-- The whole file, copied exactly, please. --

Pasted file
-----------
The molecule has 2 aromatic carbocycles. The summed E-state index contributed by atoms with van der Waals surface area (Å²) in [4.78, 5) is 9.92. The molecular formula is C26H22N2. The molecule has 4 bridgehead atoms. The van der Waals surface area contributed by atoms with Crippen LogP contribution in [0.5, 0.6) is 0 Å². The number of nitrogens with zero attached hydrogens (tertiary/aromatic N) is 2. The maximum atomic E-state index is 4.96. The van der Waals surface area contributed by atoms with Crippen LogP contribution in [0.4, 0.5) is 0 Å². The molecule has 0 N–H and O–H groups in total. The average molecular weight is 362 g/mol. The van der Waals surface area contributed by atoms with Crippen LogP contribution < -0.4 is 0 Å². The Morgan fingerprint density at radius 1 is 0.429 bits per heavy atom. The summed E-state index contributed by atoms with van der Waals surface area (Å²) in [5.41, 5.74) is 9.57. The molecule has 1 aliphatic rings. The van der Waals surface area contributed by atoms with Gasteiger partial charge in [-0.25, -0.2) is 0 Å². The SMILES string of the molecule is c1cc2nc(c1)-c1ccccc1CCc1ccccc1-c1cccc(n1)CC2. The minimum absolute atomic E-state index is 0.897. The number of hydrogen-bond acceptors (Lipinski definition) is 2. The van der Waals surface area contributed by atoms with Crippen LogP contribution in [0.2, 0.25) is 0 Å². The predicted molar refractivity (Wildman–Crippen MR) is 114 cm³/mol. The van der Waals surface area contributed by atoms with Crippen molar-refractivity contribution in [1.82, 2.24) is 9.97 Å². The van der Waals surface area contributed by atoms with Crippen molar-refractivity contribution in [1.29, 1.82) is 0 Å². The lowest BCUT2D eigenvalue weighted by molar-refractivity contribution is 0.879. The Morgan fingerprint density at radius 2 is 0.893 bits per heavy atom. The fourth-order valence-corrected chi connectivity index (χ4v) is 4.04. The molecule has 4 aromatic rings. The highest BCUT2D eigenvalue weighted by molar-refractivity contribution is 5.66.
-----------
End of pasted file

The molecule has 2 aromatic carbocycles. The summed E-state index contributed by atoms with van der Waals surface area (Å²) in [4.78, 5) is 9.92. The molecular formula is C26H22N2. The molecule has 4 bridgehead atoms. The van der Waals surface area contributed by atoms with Crippen LogP contribution in [0.5, 0.6) is 0 Å². The number of nitrogens with zero attached hydrogens (tertiary/aromatic N) is 2. The maximum atomic E-state index is 4.96. The van der Waals surface area contributed by atoms with Crippen LogP contribution in [0.4, 0.5) is 0 Å². The molecule has 0 N–H and O–H groups in total. The average molecular weight is 362 g/mol. The van der Waals surface area contributed by atoms with Crippen LogP contribution < -0.4 is 0 Å². The Morgan fingerprint density at radius 1 is 0.429 bits per heavy atom. The summed E-state index contributed by atoms with van der Waals surface area (Å²) in [5.41, 5.74) is 9.57. The molecule has 1 aliphatic rings. The van der Waals surface area contributed by atoms with Gasteiger partial charge in [-0.25, -0.2) is 0 Å². The SMILES string of the molecule is c1cc2nc(c1)-c1ccccc1CCc1ccccc1-c1cccc(n1)CC2. The minimum absolute atomic E-state index is 0.897. The number of hydrogen-bond acceptors (Lipinski definition) is 2. The van der Waals surface area contributed by atoms with Crippen LogP contribution in [0.2, 0.25) is 0 Å². The predicted molar refractivity (Wildman–Crippen MR) is 114 cm³/mol. The van der Waals surface area contributed by atoms with Crippen molar-refractivity contribution in [1.82, 2.24) is 9.97 Å². The van der Waals surface area contributed by atoms with Crippen molar-refractivity contribution in [1.29, 1.82) is 0 Å². The lowest BCUT2D eigenvalue weighted by molar-refractivity contribution is 0.879. The Morgan fingerprint density at radius 2 is 0.893 bits per heavy atom. The fourth-order valence-corrected chi connectivity index (χ4v) is 4.04. The molecule has 4 aromatic rings. The highest BCUT2D eigenvalue weighted by molar-refractivity contribution is 5.66.